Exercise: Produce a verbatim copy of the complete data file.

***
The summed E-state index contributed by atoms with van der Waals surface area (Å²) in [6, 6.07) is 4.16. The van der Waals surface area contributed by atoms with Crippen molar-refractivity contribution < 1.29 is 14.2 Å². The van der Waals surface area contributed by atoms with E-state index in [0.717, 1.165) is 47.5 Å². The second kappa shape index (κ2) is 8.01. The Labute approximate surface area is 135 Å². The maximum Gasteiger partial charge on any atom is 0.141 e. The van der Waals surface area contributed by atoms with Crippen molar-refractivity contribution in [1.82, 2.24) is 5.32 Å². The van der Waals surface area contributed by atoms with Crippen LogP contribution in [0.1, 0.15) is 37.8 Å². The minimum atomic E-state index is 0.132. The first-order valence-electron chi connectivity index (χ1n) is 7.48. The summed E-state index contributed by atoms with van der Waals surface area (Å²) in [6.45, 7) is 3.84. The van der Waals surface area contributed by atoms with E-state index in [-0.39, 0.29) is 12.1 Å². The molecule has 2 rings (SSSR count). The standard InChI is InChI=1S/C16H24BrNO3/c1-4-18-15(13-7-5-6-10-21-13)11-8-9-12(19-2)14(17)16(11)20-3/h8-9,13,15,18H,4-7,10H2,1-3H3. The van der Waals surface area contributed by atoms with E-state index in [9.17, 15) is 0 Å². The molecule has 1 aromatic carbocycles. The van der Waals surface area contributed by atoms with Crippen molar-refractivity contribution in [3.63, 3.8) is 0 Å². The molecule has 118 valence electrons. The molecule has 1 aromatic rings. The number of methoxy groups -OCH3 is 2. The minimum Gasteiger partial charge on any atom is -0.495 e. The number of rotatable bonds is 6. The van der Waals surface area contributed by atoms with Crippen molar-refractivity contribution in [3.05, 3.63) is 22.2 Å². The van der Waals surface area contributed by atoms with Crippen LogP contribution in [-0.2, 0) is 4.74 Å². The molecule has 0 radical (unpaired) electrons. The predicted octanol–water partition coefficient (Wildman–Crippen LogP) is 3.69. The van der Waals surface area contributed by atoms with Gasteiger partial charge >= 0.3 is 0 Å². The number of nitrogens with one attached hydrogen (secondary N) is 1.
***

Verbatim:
The summed E-state index contributed by atoms with van der Waals surface area (Å²) in [6, 6.07) is 4.16. The van der Waals surface area contributed by atoms with Crippen molar-refractivity contribution < 1.29 is 14.2 Å². The van der Waals surface area contributed by atoms with E-state index in [0.717, 1.165) is 47.5 Å². The second kappa shape index (κ2) is 8.01. The Labute approximate surface area is 135 Å². The maximum Gasteiger partial charge on any atom is 0.141 e. The van der Waals surface area contributed by atoms with Crippen molar-refractivity contribution in [1.82, 2.24) is 5.32 Å². The van der Waals surface area contributed by atoms with Crippen LogP contribution in [0.1, 0.15) is 37.8 Å². The minimum atomic E-state index is 0.132. The first-order valence-electron chi connectivity index (χ1n) is 7.48. The summed E-state index contributed by atoms with van der Waals surface area (Å²) in [6.45, 7) is 3.84. The van der Waals surface area contributed by atoms with E-state index in [-0.39, 0.29) is 12.1 Å². The molecule has 2 rings (SSSR count). The standard InChI is InChI=1S/C16H24BrNO3/c1-4-18-15(13-7-5-6-10-21-13)11-8-9-12(19-2)14(17)16(11)20-3/h8-9,13,15,18H,4-7,10H2,1-3H3. The van der Waals surface area contributed by atoms with E-state index in [9.17, 15) is 0 Å². The molecule has 1 aromatic carbocycles. The van der Waals surface area contributed by atoms with Crippen molar-refractivity contribution in [3.63, 3.8) is 0 Å². The molecule has 118 valence electrons. The molecule has 1 aromatic rings. The number of methoxy groups -OCH3 is 2. The minimum Gasteiger partial charge on any atom is -0.495 e. The number of rotatable bonds is 6. The van der Waals surface area contributed by atoms with Crippen molar-refractivity contribution in [3.05, 3.63) is 22.2 Å². The van der Waals surface area contributed by atoms with Crippen LogP contribution in [-0.2, 0) is 4.74 Å². The molecule has 0 radical (unpaired) electrons. The predicted octanol–water partition coefficient (Wildman–Crippen LogP) is 3.69. The van der Waals surface area contributed by atoms with Gasteiger partial charge >= 0.3 is 0 Å². The number of nitrogens with one attached hydrogen (secondary N) is 1.